Virgo – the maiden

July 17, 2016


testtubebabiesSpringtime is about Virgo and has been for a very long time. Thousands of years ago this constellation was known to many as The Seed Furrow but it eventually evolved into a lovely young fertile maiden, as in “spring brings all the boys to the furrow” (wink wink). Not that thee shall be beyond slut-shaming, to the contrary, but mostly shame thy own wives and daughters, thus sayeth the unholy book of patriarchy.

Virgo is usually drawn with wheat in her hand because back then gluten was actually preferred to starving. Now days she represents femininity, vitality, hippie voodoo, and carbing-up in general.
wheaties_1000Good luck connecting the dots. Most astronomers put her feet on the left and her head on the right, unless you live in Australia where people are upside down and backwards. There is one bright star, Spica, which is in Virgo’s left hand. The word “Spica” roughly translates to “A Bunch of Wheat in Virgo’s Left Hand.”

To find your way from the arc of the Big Dipper handle, just “Arc to Arcturus and then Spike to Spica.” If you can hop from star to star like that then you are well on your way to becoming an old hardcore star-hopper like me.
warp-speed-1Virgo is our window to the Universe. The deal about that is, it’s damn hard to see out of our galaxy because of all the crap in the way. Much of our view is blocked. It’s enough poo to make a billion solar systems. Whereas in Virgo we are practically looking straight up out of the galactic pancake, so there is far less debris between us and the cosmic kitchen. Navigating your way around all the fuzzy things in this part of the sky will make you not just a star-hopper, but a galaxy-hopper. “Scotty! Put another wiener in the warp drive.”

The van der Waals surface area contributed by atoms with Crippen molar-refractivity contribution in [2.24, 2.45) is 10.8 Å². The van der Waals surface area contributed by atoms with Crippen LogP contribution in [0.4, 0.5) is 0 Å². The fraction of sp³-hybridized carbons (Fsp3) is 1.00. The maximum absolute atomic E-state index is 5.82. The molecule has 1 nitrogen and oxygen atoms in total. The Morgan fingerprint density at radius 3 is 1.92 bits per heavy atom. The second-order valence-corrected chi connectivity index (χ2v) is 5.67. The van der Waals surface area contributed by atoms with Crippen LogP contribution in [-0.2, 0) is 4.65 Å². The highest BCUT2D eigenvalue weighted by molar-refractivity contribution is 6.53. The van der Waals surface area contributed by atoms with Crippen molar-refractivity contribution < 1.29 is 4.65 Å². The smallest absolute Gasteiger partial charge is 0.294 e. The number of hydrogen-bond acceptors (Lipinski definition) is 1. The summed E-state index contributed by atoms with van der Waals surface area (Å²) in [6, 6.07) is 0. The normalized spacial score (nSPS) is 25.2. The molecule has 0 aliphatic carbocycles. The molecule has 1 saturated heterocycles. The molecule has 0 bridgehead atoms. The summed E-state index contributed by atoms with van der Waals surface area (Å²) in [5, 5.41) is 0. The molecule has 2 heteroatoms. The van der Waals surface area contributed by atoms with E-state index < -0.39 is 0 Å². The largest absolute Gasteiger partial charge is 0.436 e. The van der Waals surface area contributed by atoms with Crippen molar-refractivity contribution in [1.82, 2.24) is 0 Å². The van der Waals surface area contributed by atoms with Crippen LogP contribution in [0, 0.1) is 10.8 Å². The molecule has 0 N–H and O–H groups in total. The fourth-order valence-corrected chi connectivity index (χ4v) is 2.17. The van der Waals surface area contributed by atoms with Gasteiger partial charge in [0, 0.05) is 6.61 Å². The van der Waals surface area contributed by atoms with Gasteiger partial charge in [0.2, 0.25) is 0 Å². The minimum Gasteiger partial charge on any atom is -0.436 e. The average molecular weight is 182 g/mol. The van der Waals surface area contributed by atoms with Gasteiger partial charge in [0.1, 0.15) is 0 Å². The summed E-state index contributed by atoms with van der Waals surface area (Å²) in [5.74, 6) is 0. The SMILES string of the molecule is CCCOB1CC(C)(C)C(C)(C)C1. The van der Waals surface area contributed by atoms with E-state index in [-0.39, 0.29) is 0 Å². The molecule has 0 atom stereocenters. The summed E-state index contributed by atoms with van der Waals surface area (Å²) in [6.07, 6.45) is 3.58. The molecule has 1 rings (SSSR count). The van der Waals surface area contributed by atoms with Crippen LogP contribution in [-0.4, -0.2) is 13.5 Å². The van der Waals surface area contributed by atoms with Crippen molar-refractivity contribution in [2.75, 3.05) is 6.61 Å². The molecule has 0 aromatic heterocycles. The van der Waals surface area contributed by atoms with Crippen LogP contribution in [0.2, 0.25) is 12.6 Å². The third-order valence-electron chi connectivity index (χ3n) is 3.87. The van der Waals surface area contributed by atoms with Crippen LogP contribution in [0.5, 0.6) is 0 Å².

In my day, hopping galaxies was the only way to make sense of this mess. Now days there’s an app for that. But just look at this pile-up known as the Virgo Supercluster. Each little white dot in the image below represents a whole freaking galaxy. Each itty bitty tiny dot here is by itself hundreds of billions of stars and trillions of planets. It’s enough to make you feel so small, and so insignificant. But then you glance around at your peers and that seems to restore your equanimity.
Virgo is perfect for anyone who gets a big thrill out of looking at things they are barely able to see. There are lots here so I’ll just choose one at random Um… say… M104. The Sombrero Galaxy. It’s right smack on the border of Virgo and Corvus so I’m not certain where it actually belongs. One might say it has duel citizenship. One might say a lot of things. Anyway, in an amateur scope, without all that extra star-fuzz that long exposure photos bring out, it really does look like a sombrero.
test_pizzaIf you live up north in almost Canada like I do, and want to see M104, then you need to check it out in the spring when it will be briefly above the horizon. April is good. So all you need is a clear night in April and an open field, high up on a hill, away from any lights, and a star map, and a big ass telescope, some over-priced eyepieces, a lovely beverage, and some warm friends.

People born under the sign of Virgo show many of the personality traits of other human beings.

Carpe Noctem.

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